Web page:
Bronze Age Short Sword

Timeless are pleased to offer a a beautifully preserved Bronze Age short-sword, dating from the 2nd millennium B.C.E.

 

The sword was cast in the Greek or near Middle-Eastern Aegean region a century or two before the Trojan war. As with many swords of this era, the blade is triangular, and the hilt is so short that it could be gripped by only three fingers ­– the thumb and forefinger gripping a blunted, thickened section of the blade termed the ricasso.

 

Whilst the discovery of alloyed copper was a huge leap in mankind’s development, bronze itself is a relatively malleable metal. There are surviving accounts of Bronze Age battles in the Near East where the swords would bend after only one or two strikes – the warriors then having to stop fighting and straighten the blades with their feet.

 

Warfare in the Bronze Age was largely conducted with spearmen and supported by archers, as both these weapons use far less metal than a sword. Bronze weaponry was expensive to produce, and only the wealthy could afford to arm themselves with swords. It is likely, therefore, that this sword was passed down from father to son for many generations.

Provenance

Acquired by Timeless in 2017 on the specialist UK antiquities market, formerly acquired on the London art market prior to 1980.

Huge Celtic Spearhead

This enormous Celtic spearhead was hand-forged to produce a lentoid-section willow-leaf blade which is typical of the Iron Age. Furthermore, the long neck broadens to a socket with a ferrule, indicative of British provenance.

 

Many of these spearheads come from pagan burials (as grave goods) or as votive offerings, buried for ritualistic purposes and offered to long-forgotten Celtic gods. This enigmatic weapon has been professionally preserved to conserve the 2000-year-old iron blade

Provenance

Acquired by Timeless on the UK Antiquities market, 2018. Formerly in the private collection of a gentleman formed prior to the 1980s.

Huge Celtic Spearhead

This enormous Celtic spearhead was hand-forged to produce a lentoid-section willow-leaf blade which is typical of the Iron Age. Furthermore, the long neck broadens to a socket with a ferrule, indicative of British provenance.

 

Many of these spearheads come from pagan burials (as grave goods) or as votive offerings, buried for ritualistic purposes and offered to long-forgotten Celtic gods. This enigmatic weapon has been professionally preserved to conserve the 2000-year-old iron blade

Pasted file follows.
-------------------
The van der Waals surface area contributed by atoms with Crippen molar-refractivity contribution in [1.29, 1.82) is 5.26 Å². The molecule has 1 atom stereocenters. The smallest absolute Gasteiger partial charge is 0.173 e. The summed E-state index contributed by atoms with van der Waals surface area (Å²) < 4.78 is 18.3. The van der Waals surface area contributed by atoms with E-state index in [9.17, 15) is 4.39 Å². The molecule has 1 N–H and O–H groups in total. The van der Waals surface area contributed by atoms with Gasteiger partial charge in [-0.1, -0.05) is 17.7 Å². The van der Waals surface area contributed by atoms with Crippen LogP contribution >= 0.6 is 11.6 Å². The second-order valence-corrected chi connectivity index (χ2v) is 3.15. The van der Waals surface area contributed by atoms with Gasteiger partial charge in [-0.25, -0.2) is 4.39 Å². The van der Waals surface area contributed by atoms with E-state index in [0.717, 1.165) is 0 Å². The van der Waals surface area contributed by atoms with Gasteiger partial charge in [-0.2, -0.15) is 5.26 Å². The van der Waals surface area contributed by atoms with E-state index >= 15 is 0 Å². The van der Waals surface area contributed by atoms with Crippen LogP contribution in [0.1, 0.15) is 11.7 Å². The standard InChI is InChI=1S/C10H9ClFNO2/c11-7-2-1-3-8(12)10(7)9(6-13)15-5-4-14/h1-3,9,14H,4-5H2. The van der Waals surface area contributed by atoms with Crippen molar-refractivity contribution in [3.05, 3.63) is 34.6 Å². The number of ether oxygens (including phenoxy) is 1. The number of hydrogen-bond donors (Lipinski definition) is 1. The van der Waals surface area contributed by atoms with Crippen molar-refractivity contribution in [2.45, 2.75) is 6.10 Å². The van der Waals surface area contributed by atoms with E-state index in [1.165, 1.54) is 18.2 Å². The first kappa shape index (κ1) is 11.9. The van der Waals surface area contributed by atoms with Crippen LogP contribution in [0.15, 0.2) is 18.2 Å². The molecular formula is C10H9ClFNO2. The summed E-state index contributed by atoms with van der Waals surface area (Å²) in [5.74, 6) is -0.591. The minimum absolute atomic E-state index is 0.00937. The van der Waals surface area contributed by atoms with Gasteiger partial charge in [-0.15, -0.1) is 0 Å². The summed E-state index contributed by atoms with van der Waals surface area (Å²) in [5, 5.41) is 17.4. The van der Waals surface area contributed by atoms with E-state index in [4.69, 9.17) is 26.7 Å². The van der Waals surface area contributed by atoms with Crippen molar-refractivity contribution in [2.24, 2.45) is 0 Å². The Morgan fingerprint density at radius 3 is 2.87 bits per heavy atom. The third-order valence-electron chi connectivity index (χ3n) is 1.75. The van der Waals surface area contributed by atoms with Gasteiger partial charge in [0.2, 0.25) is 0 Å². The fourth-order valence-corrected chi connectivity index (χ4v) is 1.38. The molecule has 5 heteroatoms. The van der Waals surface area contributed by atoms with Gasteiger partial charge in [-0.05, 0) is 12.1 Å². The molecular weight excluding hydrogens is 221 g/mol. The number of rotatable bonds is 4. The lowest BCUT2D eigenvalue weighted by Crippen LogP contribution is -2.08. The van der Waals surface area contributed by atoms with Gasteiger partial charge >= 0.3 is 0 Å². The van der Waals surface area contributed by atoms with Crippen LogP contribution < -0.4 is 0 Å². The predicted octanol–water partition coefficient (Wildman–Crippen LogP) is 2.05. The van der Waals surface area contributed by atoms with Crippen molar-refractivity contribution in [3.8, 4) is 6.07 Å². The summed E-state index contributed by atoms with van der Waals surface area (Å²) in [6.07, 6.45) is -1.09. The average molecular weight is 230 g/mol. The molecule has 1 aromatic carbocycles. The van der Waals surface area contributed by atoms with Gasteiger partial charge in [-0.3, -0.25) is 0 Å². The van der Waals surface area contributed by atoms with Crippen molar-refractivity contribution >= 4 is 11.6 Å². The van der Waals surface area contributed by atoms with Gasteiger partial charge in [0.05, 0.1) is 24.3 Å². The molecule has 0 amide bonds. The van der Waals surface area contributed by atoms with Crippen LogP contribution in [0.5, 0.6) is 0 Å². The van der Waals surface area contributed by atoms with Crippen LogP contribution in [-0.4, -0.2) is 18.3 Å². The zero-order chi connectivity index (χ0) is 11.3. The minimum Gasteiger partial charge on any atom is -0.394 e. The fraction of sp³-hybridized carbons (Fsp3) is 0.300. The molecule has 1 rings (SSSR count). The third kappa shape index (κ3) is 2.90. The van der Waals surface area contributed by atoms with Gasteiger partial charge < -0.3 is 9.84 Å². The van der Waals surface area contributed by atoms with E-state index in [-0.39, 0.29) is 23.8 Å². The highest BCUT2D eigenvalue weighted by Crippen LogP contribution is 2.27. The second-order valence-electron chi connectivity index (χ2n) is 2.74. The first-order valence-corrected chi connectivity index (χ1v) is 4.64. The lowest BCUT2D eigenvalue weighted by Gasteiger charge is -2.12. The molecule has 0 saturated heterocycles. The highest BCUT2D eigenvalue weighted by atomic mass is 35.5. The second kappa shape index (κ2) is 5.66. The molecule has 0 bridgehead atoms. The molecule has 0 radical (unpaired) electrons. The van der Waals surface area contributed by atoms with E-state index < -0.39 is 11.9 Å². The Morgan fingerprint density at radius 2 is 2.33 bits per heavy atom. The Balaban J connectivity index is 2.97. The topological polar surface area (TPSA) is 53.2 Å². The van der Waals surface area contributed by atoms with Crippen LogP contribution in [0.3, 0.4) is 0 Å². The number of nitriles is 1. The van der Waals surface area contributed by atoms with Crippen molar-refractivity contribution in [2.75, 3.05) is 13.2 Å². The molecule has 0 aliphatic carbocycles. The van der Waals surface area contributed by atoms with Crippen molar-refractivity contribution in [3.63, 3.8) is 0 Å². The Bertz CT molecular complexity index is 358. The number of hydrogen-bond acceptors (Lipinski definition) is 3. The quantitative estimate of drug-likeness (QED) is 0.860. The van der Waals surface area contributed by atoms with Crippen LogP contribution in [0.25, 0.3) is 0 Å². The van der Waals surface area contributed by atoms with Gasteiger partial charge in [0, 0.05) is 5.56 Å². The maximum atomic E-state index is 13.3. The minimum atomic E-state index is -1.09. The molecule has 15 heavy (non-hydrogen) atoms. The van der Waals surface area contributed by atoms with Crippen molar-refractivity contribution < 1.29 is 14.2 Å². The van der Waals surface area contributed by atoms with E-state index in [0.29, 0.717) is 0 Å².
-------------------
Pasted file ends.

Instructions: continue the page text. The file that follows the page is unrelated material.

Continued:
Provenance

Acquired by Timeless on the UK Antiquities market, 2018. Formerly in the private collection of a gentleman formed prior to the 1980s.

Bronze Age Spearhead

A beautifully preserved Middle Bronze-Age Spearhead with an excellent provenance, dating from around 1500 B.C.E.

 

The British Bronze Age produced a number of ‘artefact types’ which are often unearthed by metal detectorists and archaeologists alike. Axes, being extremely robust, are often found, ranging from the early flat axes to the beautifully decorated late Bronze Age socketed axes.

 

However, the discovery of a Bronze Age Spearhead is always a special moment. These rare artefacts can be surprisingly delicate, with thin blades and small loops that somehow survive over 3500 years of ploughing and soil cultivation.

 

This lovely example has a small, pear-shaped (or pyriform) blade and a tapered socket which was holed by the craftsman to receive two securing studs, now lost to antiquity.

Provenance

Acquired by Timeless in 2018 on the specialist UK antiquities market, formerly forming part of the A. Cotton collection, New Forest, Hampshire. Formed in the 1970s.

Bronze Age Axe

A beautifully patinated Middle Bronze-Age Palstave Axe-head dating from the second millennium B.C.E.

 

The Palstave Axe (erroneously named after an ancient Icelandic digging tool – the Palstabe) is, much like the lanceolate-bladed spearhead, a classic artefact of the British Bronze Age and high on the wish-list of almost every metal detectorist and history enthusiast.

 

There are well over a dozen types of British Palstave Axe-head – this particular piece being an example of a Group II Early Looped Palstave, displaying the spatulate blade, midrib and raised edges beyond the central stop, which are all typical of its type. The loop has been lost in antiquity.

 

Framed in a lovely hand-finished ash, this stunning piece of Britain’s ancient history could be yours to own. Outer frame size 46cm x 39 cm.

 

Read more about the British Palstave Axe here.

Provenance

Acquired by Timeless in 2018 on the specialist UK antiquities market, formerly in a private collection formed in the 1990s.

  • Black Facebook Icon
  • Black Twitter Icon
  • Black Instagram Icon

© 2019 by Timeless Galleries LTD - Company registered in England & Wales - Company number: 11204472